Can I get Disability for Diabetes?
Today, there are 11 million Canadians living with diabetes or prediabetes. Every three minutes, another Canadian is diagnosed with the condition.
Diabetes is a chronic, debilitating – and sometimes fatal – disease, where the body cannot produce an adequate amount of insulin for the body, or can’t correctly utilize the insulin it does produce. Insulin is a vital hormone that regulates blood-sugar levels. Without sufficient supply of insulin, a person risks damaged organs, blood vessels, and nerves.
There are two types of diabetes: type 1 diabetes, and type 2 diabetes.
Type 1 diabetes is characterized by the body’s immune system mistakenly attacking and killing beta cells in the pancreas. Since beta cells are responsible for distributing insulin into the blood via the pancreas, without their presence, sugar in the blood builds up rather than being used for energy. Type 1 diabetes is usually treated with insulin dosages; careful meal planning can also regulate blood sugar levels.
Type 2 diabetes occurs when the body can’t properly use the insulin it does produce (called insulin insensitivity). This is the most common type of diabetes, affecting 90% of people with the disease. Depending on the severity, the condition can be managed through meal planning, physical activity, or medications.
Diabetes has an array of signs and symptoms, the most common being:
- Unusual thirst
- Frequent urination
- Weight change
- Extreme fatigue / lack of energy
- Blurred vision
- Cuts and bruises that heal slowly
- Tingling or numbness in hands or feet
It’s important to note that these are predominantly Type 1 diabetes symptoms; type 2 diabetes may display no symptoms.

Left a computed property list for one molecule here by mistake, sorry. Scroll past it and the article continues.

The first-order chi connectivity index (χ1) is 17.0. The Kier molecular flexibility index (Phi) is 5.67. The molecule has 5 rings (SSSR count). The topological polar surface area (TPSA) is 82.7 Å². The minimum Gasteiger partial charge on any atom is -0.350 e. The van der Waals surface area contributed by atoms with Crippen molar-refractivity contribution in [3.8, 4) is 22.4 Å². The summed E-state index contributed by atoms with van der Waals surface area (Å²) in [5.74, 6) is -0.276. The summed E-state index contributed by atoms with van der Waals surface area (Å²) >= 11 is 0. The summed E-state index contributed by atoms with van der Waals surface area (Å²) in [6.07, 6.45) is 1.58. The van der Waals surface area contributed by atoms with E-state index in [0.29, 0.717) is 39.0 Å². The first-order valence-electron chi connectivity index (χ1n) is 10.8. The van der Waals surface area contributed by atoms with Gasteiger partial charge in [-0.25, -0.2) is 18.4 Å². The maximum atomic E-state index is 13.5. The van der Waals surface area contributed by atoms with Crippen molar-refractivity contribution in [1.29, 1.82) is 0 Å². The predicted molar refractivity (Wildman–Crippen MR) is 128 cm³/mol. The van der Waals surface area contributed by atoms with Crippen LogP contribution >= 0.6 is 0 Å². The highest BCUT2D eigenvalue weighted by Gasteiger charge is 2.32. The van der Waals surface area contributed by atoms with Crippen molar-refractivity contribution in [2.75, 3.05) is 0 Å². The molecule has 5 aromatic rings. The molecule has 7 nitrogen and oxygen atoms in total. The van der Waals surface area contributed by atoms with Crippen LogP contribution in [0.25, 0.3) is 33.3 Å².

Canadian Disability Tax Credit for Diabetes
While people with diabetes can live an active, independent lifestyle, they’ll need to adapt to certain changes in diet, exercise, and medications. The Canadian government recognizes both type 1 and type 2 diabetes as disabilities, due to its impact on lifestyle, the constant monitoring of blood sugar levels, and the potential risks associated with the condition.
To help offset the costs of insulin shots and lifestyle adaptations, the Canada Revenue Agency provides disability benefits for diabetes like the Canadian Disability Tax Credit (DTC), or Child Disability Tax Credit.
But despite these disability tax refunds being available for many eligible Canadians, unclaimed disability tax credits are all too common. The DTC application process can be tedious, pushing people away from even submitting their T2201 form.
How Can the NBA Help?
The National Benefit Authority is Canada’s largest disability tax service provider, having assisted thousands of Canadians in successfully claiming disability credits for diabetes. Our in-house team of experts can help determine your diabetes tax credit eligibility, and walk you through your Canadian Disability Tax Credit application. Disability tax credit amounts vary on a case-by-case basis, but can be upwards of $50,000 per application!
Monitoring and adapting to diabetes is a round-the-clock job, never mind adding the extra paperwork and research required for a successful claim. We can guide you through every step towards recovering your diabetes disability, providing the financial and emotional support you and your family needs.